Sunday, 27 May 2012

Haboob season full-blast

Last night was our fourth haboob in four days. If you have been reading this blog, but still don't know what a haboob is, you need to turn to the Ultimate Source of All Knowledge and find it out for yourself. (Seriously, why did they name it "wiki"? It should have been usak...)

Haboobs are not really liked around here. To begin with, they are dusty. This is probably understating the obvious and by now some here will claim that I should have been born  British. The dust they carry is very fine and gets in through all the possible cracks. Their rapid penetration and coating of all available surfaces is greatly aided by gale-force winds that sound downright ghastly when blowing through air-coolers and air-conditioners.

So, you wake up in the morning and you can see your footprints on the floor. Then someone spills a glass of water and now you are dealing with mud all over the house. Everything you touch is covered in dust, even if you clearly remember having handled it the day before. The yard is an entangled mess of thick sand, fallen leaves and garbage blown in from the street. Everytime someone goes out, they bring some of this back in. It is not pretty. Not to mention that you get this constant sand taste in your mouth, even when you are not eating.

But despite it all, I enjoy it. First of all, because we have windows that actually close. Believe it or not, this is a rare feat here in Sudan. We do get the dust in, but it is localised to a few specific spots, such as the front door. And then obviously we get the dust that lingers in the air and that no one can avoid. But other than that, the effects of a proper haboob are not that visible in here.

Secondly, haboobs provide an interesting change of weather pattern. When you get 360 days of sunshine per year, with temperatures only varying by 25 degrees between the hottest and the coldest days, you do get bored out of your wits. At least I do. So haboobs cater to the same kind of fascination as a hail or thunderstorm back home, something uncontrollable and different.

Driving through a haboob is a bit like going through a very thick snowstorm or a fog accompanied by blowing winds. It is great fun, as long as you manage to keep safe. Also, haboobs make the temperatures drop, a little bit dampening the summer heat.

Four haboobs in four days. I feel for all those poor souls who spent these four days looking for a shelter from the winds and dust and then cleaning up the mess, only to get their efforts blown away by the next batch of sandy gales. I know that for 99% of people haboobs are a calamity. But there is still something in them that lifts up my spirits.

Monday, 21 May 2012


I am not what you'd call a "morning person". My hubs either, but he gives it  a better shot than me.

So, we have this task division thing for the morning when the kids must get ready, eat breakfast and head off to school by 7.15am. He does the breakfasting. He prepares bowls of cereal or toasts or eggs or I don't know what, since I am rarely present for this part of the proceedings.

As for me, I feel my way into the kitchen and prepare lunch boxes. They are usually lacking a bit of creativity, but it is wholesome and healthy food, so I reckon that it's not such a big deal to have cream cheese sandwiches three days in a row. Right?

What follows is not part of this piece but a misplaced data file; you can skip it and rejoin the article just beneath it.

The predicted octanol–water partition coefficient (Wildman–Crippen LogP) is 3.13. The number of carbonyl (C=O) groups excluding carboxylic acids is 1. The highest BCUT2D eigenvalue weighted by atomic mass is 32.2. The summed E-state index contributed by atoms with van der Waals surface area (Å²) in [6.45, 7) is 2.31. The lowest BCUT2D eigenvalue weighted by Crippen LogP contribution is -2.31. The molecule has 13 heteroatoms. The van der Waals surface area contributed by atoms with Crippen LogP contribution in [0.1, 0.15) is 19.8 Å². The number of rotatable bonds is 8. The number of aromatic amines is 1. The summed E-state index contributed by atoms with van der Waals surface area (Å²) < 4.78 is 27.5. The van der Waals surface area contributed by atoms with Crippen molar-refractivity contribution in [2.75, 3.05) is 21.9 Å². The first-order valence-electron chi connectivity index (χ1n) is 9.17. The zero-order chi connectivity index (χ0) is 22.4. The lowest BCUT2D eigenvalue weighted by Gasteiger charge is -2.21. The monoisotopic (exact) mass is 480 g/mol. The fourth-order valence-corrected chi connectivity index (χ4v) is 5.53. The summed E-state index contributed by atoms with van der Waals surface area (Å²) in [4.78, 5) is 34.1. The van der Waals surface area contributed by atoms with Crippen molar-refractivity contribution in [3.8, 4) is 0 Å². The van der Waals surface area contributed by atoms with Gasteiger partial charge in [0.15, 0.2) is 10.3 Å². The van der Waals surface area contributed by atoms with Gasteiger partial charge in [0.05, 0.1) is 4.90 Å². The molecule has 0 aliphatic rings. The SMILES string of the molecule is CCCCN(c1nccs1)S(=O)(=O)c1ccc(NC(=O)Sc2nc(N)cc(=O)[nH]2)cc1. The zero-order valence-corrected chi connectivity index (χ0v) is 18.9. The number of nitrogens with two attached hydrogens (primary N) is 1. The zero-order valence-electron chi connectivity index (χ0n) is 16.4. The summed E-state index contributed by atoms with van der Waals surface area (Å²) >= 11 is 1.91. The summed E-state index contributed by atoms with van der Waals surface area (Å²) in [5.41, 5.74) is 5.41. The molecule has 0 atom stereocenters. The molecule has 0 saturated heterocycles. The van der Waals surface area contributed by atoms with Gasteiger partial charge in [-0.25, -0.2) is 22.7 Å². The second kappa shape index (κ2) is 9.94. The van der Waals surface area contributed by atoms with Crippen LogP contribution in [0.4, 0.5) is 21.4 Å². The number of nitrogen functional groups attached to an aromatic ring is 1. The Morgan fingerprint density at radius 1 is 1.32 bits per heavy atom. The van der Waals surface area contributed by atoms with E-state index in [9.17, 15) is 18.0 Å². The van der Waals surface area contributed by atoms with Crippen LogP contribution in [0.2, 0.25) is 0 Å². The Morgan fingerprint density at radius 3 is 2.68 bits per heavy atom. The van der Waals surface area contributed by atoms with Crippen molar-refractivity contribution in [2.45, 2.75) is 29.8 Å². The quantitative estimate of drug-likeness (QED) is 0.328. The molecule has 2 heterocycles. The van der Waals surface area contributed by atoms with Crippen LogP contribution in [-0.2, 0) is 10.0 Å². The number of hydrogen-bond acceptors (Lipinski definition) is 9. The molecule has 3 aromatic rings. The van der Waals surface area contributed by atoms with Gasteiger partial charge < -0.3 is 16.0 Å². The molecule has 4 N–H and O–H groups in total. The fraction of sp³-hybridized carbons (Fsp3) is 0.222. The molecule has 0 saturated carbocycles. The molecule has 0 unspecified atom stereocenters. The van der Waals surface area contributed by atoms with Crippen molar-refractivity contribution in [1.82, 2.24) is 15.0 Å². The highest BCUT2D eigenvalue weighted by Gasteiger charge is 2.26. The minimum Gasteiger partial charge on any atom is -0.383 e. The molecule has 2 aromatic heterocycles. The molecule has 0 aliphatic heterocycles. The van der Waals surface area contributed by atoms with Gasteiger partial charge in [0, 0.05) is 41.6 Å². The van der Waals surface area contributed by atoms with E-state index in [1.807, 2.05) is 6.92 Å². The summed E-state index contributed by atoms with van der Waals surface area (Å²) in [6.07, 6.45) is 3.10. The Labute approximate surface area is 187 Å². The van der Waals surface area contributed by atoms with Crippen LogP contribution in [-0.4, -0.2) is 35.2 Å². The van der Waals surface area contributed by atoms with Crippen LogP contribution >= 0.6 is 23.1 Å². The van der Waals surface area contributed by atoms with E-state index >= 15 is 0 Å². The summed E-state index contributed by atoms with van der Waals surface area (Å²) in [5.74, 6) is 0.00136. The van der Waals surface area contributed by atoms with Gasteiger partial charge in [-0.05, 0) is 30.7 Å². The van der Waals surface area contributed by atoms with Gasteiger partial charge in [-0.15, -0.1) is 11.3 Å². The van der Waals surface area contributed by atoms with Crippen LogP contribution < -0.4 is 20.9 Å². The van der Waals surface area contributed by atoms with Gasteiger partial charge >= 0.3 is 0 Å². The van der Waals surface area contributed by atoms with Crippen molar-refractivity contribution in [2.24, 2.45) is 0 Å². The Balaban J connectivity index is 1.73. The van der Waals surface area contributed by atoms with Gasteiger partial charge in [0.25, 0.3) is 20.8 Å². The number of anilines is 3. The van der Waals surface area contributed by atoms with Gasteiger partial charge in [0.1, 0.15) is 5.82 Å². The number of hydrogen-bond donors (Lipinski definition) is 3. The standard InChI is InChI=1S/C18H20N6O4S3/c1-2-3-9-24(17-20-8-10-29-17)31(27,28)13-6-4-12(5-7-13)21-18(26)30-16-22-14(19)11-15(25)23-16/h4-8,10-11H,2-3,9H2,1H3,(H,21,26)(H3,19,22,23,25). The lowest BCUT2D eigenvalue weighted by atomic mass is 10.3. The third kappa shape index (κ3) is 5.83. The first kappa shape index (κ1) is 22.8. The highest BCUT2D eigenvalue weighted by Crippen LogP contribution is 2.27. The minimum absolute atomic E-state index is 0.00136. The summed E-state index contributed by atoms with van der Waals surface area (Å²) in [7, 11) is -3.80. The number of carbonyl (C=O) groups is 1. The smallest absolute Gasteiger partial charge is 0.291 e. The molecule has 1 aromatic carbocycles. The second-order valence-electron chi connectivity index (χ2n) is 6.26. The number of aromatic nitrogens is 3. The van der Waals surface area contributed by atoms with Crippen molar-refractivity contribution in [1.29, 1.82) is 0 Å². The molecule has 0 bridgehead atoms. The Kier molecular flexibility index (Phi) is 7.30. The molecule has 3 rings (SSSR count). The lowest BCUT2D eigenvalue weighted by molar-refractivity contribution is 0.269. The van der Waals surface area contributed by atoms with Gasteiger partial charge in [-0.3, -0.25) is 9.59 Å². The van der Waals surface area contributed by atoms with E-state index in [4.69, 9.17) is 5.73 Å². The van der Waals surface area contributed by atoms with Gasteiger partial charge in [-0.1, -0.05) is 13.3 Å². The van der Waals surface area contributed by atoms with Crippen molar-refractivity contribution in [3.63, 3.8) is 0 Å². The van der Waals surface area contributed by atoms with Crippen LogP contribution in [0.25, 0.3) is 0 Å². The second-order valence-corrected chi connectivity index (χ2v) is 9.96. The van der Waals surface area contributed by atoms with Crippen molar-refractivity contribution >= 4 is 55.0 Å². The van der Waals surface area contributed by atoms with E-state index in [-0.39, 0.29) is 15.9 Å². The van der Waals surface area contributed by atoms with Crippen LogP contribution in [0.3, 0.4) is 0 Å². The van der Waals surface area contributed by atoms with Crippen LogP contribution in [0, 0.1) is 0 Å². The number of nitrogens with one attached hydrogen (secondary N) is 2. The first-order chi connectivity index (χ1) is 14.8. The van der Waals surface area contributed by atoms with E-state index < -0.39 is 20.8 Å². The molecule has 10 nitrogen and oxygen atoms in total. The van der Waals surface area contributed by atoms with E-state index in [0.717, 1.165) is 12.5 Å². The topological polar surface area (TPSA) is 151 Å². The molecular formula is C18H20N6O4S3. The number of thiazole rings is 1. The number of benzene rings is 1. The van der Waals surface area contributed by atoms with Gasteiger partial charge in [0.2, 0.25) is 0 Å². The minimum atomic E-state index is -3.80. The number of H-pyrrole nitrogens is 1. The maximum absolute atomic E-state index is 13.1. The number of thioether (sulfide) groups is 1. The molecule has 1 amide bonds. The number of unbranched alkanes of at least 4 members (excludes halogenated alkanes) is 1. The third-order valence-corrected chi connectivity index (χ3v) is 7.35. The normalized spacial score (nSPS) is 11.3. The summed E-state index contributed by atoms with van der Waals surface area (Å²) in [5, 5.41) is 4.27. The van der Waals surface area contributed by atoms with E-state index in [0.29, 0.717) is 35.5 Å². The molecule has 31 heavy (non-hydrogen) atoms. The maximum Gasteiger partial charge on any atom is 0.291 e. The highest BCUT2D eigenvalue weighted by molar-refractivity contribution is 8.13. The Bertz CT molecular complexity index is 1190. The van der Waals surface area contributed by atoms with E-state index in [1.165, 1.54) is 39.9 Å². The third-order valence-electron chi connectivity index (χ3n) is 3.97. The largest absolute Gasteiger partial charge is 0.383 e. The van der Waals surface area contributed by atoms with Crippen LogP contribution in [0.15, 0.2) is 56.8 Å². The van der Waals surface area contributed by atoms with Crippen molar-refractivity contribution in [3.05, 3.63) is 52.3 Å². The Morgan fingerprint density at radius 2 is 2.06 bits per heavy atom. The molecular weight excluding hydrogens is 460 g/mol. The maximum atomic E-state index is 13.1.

Wednesday, 16 May 2012

Habits and character

Tyron Edwards said "Thoughts lead on to purposes; purposes go forth in action; actions form habits; habits decide character; and character fixes our destiny."

To be honest, I had absolutely no clue who Tyron Edwards was until the Ultimate Source of All Knowledge (aka wikipedia) informed me that he was an American theologian from the 19th century who became famous(???) for compiling the "A Dictionary of Thoughts".

Now that we got this out of the way, let's get back to our subject here: the importance of habits. Now I am not a routine person. I mean, not naturally. Some BO (born organised) people just seem to get on with  life's intricacies seamlessly and without effort. Their house is clean, their mental to-do list completely ticked off every night (because obviously they don't *need* one on paper), their smart phone does not ring every five minutes to remind them of something and despite achieving more in 30 minutes than the rest of us would in two weeks, they are always impeccably turned out.

As mentioned, that ain't me, folks. I am more on the SHE (side-tracked home executive) side of life. I need checklists and things to tick and reminders and timers. I need to force myself to focus on one thing instead of multitasking 24/7. But I am trying. The Flylady was a great find a few years back and her ideas really help to keep things running. Cozi organises our family calendar, shopping list and meal plans and graciously makes them available on all our mobile devices. TripIt runs my travel schedule, keeps my booking references and reminds me of check-in times.

All this conscious effort seems to have paid off, as "very organised" (sic) was mentioned as one of my strengths in my last performance appraisal. Yip, that's me.

And now for the latest find: the Habitualist. (No relationship to The Mentalist, which is a TV show from what I hear.) Anyways, this new website lets you track the actions that will build your habits. You can decide at what frequency you want to do what and then track if you actually managed to get around to doing it.

You are probably wondering why the heck this is relevant here. Well, kind blog-reading masses, if it wasn't for the Habitualist, I would not be writing today. But you see, a few days ago I entered the habit of "blog every 2-4 days" and today it started flashing in red. So I just *had* to get it done. Therefore my character is in construction and soon you will see regular blog posts from me.

Quod erat demonstrandum.